I have a notion I'll be passing along most of this to my great great grandkids - and I don't even have grandkids yet. I didn't get white - could've had a couple lbs. of that too if I'd have known it was needed. In fact there was about 40 containers at a lb. each in 25-30 different colors.

I've been experimenting while my wife is out shopping (sssshhhh) - using the oven. I tried 300 degrees to heat the jigs up, and it didn't really coat enough to make a solid color using a glow cream color. That's probably due to...no base coat?? I tried heating them again after the first coat and dipping them again, and they didn't take any more paint the second time.

Is there anything like a primer coat available or needed?

So what's the easiest/best thing to heat jigs with - will the oven work if it's 325-350. At what point does lead melt? I was also told if you put them back in at 250 for a few minutes you can bake the paint so it's more durable and chip resistant. If that's so, do you let them cool to room temp and then proceed with that step?

Is there a shelf life to this stuff, or any storage hints? Can you use it on spoons?

This is obviously way new to me so good advice is greatly appreciated!!

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After finding some manufacturer's instructions online and reading the responses here, I decided to give it a try again.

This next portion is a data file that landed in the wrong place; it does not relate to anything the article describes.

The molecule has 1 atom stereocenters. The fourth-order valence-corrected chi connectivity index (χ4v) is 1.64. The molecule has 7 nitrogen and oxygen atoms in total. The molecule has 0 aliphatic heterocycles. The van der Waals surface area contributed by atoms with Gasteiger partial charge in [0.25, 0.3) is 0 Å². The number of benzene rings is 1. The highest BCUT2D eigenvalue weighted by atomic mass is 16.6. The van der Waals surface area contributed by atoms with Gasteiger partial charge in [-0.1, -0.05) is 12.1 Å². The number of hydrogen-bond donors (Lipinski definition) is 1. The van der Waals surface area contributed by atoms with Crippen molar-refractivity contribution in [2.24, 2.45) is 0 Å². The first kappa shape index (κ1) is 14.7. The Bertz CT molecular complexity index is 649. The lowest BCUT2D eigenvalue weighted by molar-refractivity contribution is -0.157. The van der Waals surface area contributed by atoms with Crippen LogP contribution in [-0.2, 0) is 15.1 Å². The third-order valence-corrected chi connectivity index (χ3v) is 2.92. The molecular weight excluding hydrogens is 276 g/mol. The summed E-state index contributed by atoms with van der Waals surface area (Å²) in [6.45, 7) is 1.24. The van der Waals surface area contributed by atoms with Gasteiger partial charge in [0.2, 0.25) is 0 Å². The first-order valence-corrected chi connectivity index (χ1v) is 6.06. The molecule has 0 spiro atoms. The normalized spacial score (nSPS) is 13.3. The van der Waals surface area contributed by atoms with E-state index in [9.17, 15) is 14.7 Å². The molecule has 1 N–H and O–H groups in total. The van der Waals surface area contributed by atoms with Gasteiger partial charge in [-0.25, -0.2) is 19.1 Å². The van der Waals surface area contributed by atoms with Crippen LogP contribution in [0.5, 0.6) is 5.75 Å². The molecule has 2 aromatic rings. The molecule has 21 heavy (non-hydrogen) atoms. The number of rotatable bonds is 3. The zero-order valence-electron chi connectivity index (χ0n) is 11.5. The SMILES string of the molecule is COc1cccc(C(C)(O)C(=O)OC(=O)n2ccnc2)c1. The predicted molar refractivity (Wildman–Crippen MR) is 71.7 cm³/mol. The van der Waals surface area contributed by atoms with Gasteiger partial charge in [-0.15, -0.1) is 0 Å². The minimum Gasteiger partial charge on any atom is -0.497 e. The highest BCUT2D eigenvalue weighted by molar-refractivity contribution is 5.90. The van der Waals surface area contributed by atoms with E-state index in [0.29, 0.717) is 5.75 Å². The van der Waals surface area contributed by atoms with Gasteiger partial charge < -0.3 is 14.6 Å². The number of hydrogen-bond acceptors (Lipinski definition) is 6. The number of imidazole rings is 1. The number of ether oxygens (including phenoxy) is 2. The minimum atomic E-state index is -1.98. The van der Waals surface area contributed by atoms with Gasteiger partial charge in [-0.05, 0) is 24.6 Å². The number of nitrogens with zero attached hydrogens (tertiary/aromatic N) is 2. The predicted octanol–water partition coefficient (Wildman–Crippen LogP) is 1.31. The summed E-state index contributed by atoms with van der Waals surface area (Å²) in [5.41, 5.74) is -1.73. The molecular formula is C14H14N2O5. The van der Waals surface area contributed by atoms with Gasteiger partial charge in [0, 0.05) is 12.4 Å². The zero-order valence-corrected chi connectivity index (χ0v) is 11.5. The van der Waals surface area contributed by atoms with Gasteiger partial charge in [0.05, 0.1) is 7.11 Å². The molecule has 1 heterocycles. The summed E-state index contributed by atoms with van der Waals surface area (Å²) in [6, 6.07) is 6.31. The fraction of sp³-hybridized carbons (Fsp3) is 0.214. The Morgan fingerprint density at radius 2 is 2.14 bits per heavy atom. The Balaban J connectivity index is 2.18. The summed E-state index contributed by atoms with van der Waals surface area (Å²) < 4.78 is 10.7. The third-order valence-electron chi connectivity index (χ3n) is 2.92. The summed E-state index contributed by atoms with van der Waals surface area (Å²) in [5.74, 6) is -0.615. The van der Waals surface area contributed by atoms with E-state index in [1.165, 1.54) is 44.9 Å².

I used a propane torch with minimum heat and that seemed to work much better. The biggest problem with the oven was that the jigs tend to cool off too quick so you can really only do 1 at a time anyhow. Also, I found that the blue and gold colors coated much better and easier than the glow cream.

The stuff I have came from a manufacturer in Chicago, but was bought in bulk bags and transferred to tupperware-like containers, so there's no identification.

Thanks again for your help!

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I've made jigs too for a long, I paint all of mine with vinyl, I've tried powder, I thought it chipped to easily, But I did'nt cure it like suggested, may give it another try, I found the the best way with vinyl is to thin the "dump" out of it, better to do
4-5 coats than a couple of real heavy ones I've also bought ice fishing jigs from the Stamina Co. they sell an 25 assortment pak and was more happy with what I got (learn about them from this Forum) anyways I sometimes buy some jigs, but I also enjoy making and tying my own, its a hobby I enjoy, I'm hooked...

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Thanks everyone for all the responses. Keep 'em coming.